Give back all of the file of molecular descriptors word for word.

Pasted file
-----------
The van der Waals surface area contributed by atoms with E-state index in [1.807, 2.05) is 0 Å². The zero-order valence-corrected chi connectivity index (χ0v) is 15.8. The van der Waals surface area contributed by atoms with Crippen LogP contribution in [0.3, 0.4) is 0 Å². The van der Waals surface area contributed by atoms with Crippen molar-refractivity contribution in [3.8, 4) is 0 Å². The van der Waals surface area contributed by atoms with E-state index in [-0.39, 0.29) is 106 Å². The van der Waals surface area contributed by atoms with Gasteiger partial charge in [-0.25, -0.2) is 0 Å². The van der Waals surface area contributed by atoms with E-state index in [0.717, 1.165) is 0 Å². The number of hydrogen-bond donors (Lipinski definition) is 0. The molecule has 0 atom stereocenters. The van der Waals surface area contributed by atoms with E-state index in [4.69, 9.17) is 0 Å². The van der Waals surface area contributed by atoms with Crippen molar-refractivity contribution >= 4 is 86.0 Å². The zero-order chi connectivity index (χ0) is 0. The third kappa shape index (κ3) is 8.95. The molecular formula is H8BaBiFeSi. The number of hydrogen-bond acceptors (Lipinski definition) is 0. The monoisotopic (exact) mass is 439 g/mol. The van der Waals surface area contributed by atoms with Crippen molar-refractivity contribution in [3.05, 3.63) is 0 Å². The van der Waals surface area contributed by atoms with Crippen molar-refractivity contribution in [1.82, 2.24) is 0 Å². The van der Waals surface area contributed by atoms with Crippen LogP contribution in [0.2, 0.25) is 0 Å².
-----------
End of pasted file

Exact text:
The van der Waals surface area contributed by atoms with E-state index in [1.807, 2.05) is 0 Å². The zero-order valence-corrected chi connectivity index (χ0v) is 15.8. The van der Waals surface area contributed by atoms with Crippen LogP contribution in [0.3, 0.4) is 0 Å². The van der Waals surface area contributed by atoms with Crippen molar-refractivity contribution in [3.8, 4) is 0 Å². The van der Waals surface area contributed by atoms with E-state index in [-0.39, 0.29) is 106 Å². The van der Waals surface area contributed by atoms with Gasteiger partial charge in [-0.25, -0.2) is 0 Å². The van der Waals surface area contributed by atoms with E-state index in [0.717, 1.165) is 0 Å². The number of hydrogen-bond donors (Lipinski definition) is 0. The molecule has 0 atom stereocenters. The van der Waals surface area contributed by atoms with E-state index in [4.69, 9.17) is 0 Å². The van der Waals surface area contributed by atoms with Crippen molar-refractivity contribution >= 4 is 86.0 Å². The zero-order chi connectivity index (χ0) is 0. The third kappa shape index (κ3) is 8.95. The molecular formula is H8BaBiFeSi. The number of hydrogen-bond acceptors (Lipinski definition) is 0. The monoisotopic (exact) mass is 439 g/mol. The van der Waals surface area contributed by atoms with Crippen molar-refractivity contribution in [3.05, 3.63) is 0 Å². The van der Waals surface area contributed by atoms with Crippen molar-refractivity contribution in [1.82, 2.24) is 0 Å². The van der Waals surface area contributed by atoms with Crippen LogP contribution in [0.2, 0.25) is 0 Å².